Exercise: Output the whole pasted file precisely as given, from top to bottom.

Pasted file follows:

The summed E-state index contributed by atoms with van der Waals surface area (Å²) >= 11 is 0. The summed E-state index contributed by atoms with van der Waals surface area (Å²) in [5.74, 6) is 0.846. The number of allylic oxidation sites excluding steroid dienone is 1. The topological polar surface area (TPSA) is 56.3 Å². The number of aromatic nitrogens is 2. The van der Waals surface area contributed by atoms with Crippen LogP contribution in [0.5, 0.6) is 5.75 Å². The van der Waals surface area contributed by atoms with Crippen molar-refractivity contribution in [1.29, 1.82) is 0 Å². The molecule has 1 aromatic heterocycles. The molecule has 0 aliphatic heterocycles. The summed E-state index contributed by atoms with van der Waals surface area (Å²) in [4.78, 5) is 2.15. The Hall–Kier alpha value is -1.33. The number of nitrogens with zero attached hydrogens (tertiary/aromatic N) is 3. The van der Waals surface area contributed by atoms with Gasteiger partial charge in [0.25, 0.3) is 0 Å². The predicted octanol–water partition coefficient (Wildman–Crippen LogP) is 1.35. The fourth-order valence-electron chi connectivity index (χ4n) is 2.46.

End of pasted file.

The summed E-state index contributed by atoms with van der Waals surface area (Å²) >= 11 is 0. The summed E-state index contributed by atoms with van der Waals surface area (Å²) in [5.74, 6) is 0.846. The number of allylic oxidation sites excluding steroid dienone is 1. The topological polar surface area (TPSA) is 56.3 Å². The number of aromatic nitrogens is 2. The van der Waals surface area contributed by atoms with Crippen LogP contribution in [0.5, 0.6) is 5.75 Å². The van der Waals surface area contributed by atoms with Crippen molar-refractivity contribution in [1.29, 1.82) is 0 Å². The molecule has 1 aromatic heterocycles. The molecule has 0 aliphatic heterocycles. The summed E-state index contributed by atoms with van der Waals surface area (Å²) in [4.78, 5) is 2.15. The Hall–Kier alpha value is -1.33. The number of nitrogens with zero attached hydrogens (tertiary/aromatic N) is 3. The van der Waals surface area contributed by atoms with Gasteiger partial charge in [0.25, 0.3) is 0 Å². The predicted octanol–water partition coefficient (Wildman–Crippen LogP) is 1.35. The fourth-order valence-electron chi connectivity index (χ4n) is 2.46.